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Partial Summation and a Probabilistic Example

6 minute read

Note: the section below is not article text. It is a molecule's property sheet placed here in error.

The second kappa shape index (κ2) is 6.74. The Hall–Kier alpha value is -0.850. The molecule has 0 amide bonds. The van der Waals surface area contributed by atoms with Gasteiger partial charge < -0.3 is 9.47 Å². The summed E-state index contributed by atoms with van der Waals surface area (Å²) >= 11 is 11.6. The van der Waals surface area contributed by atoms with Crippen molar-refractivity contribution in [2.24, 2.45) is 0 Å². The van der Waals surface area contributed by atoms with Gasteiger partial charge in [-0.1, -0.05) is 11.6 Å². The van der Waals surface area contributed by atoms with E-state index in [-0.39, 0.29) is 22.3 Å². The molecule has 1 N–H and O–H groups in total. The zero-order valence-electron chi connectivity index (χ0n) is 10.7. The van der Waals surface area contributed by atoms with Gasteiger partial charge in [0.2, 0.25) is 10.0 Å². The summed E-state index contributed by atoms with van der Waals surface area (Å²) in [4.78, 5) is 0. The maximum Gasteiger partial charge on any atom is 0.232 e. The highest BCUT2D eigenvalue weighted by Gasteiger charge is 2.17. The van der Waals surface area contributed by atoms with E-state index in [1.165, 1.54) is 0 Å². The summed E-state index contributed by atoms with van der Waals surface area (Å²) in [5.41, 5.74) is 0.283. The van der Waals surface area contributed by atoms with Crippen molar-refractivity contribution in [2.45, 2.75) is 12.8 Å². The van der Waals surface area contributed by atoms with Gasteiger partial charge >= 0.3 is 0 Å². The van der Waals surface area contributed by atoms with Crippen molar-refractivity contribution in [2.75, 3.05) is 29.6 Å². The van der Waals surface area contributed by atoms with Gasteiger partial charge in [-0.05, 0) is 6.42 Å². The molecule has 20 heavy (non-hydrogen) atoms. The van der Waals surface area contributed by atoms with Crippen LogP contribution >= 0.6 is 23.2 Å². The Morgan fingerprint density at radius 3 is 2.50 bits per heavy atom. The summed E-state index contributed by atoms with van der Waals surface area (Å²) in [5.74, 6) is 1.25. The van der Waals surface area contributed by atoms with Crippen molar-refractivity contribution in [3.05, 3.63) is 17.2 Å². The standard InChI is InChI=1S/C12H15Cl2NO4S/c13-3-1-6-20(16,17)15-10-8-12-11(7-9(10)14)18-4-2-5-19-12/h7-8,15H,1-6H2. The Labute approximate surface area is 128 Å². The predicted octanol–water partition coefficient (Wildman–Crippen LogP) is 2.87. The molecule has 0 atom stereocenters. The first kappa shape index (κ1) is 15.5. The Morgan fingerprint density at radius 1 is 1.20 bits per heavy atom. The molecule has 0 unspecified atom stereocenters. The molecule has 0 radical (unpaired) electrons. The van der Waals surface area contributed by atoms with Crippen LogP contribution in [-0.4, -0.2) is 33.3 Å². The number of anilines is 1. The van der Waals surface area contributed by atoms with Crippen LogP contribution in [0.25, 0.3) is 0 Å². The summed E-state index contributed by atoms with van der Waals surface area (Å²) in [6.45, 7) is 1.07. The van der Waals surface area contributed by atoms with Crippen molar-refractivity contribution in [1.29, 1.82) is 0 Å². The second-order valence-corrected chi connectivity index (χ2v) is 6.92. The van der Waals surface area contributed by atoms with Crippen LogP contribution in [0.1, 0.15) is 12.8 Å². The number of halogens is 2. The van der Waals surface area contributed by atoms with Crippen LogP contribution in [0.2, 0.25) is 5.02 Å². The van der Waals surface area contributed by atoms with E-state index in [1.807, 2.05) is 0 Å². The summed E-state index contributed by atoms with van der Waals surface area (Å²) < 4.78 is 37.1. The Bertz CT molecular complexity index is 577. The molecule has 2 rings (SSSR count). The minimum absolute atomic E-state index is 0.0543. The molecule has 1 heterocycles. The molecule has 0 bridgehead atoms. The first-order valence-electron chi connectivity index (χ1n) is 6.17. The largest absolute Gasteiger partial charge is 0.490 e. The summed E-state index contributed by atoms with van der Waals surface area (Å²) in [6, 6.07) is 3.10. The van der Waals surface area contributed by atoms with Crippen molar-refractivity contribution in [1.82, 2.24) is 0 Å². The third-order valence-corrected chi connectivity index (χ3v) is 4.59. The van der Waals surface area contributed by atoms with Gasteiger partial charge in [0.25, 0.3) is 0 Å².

A very useful result used often in analytic number theory is the so-called partial summation formula. It is a technique used to change sums into integrals, so that we can then use the nice results of calculus to attack the integral more effectively. We know that \begin{equation*} \sum_{n=1}^N 1 = N, \qquad \sum_{n=1}^N n = \frac{N(N+1)}2, \end{equation*} and we have similar results for $\sum_{k\leqslant N} n^k$ where $k$ is a positive integer, but can we get a nice formula for sums like \begin{equation*} \sum_{n=1}^N \frac 1n \qquad \text{or} \qquad \sum_{n=1}^N \log n? \end{equation*} What about \begin{equation*} \sum_{n=1}^N \sqrt{n}? \end{equation*} This is what partial summation will help us achieve. … Read more